Asked if he wrote under the pseudonym Brock Landers, Quayle told ABCNews.com emphatically: "I am not Brock Landers."
He added that he knew the site's founder, Nik Richie, but his only involvement has been to refer him to an intellectual property attorney when he launched DirtyScottsdale.com.
Richie, whose legal name is Hooman Karamian, did not immediately respond for comment, but suggested several times in posts on thedirty.com that Quayle is Brock Landers.
"I have kept it a secret until right now ... the mystery man is Ben Quayle aka Brock Landers, the son of Vice President Dan Quayle," Richie wrote on Monday. "If you are a DIRTY ARMY Republican, vote for Ben Quayle because he was one of the original creators of DirtyScottsdale.com which evolved into TheDirty.com."
On Wednesday, Richie denied that he had been pressured by another candidate to reveal Quayle's involvement, writing, "Just to make this clear to all media: I have zero ties with any of Ben Quayle's opponents."
Thedirty.com reposted one of Landers' columns from the defunct original site. On May 30, 2007, Landers wrote of one Scottsdale woman: "Truth be told, I'm more of a brunette guy, so blonds have to be all the more stunning to gain my attention and admiration. That being said, this lady definitely passed the rigorous requirements that this site sets forth, and she is definitely foxy."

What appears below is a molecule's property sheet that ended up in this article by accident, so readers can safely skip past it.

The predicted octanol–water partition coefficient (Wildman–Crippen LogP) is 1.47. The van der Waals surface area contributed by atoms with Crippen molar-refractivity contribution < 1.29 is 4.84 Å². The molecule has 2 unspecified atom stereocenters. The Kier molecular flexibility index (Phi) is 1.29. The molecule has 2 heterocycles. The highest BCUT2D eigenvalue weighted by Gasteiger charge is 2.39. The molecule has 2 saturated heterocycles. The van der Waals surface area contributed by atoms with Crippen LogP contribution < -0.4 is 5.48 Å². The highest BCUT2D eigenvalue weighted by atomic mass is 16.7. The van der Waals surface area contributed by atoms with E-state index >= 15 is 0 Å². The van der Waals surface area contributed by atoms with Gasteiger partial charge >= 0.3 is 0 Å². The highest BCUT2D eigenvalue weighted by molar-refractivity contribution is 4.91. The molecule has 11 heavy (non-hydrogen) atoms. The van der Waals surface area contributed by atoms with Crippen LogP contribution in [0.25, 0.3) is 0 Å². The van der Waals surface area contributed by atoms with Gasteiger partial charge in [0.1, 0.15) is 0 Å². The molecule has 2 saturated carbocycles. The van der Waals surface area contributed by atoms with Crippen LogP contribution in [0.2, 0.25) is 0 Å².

Quayle recently came under pressure for another ad emphasizing family values that depicted him playing with two little girls. His opponents and the media were quick to point out that Quayle had no children and accused him of renting a family. Things looked bad when a campaign spokesman told a reporter they were "just terribly cute kids," but two days later Quayle pushed back with a reasonable answer: The children were his nieces.
"To call my nieces a rent-a-family is pretty obnoxious," he told a local news station. "They are my family. They're my extended family."
The first piece of legislation Quayle said he would propose if elected to Congress would be a budget-slashing initiative he calls the 20/15 solution.
For every year the budget is not cut by 20 percent, Quayle proposes, executive and legislative branch politicians and bureaucrats will take a 15 percent pay cut.
"Everyone across America is tightening their belts," he said. "The only place it hasn't happened is D.C."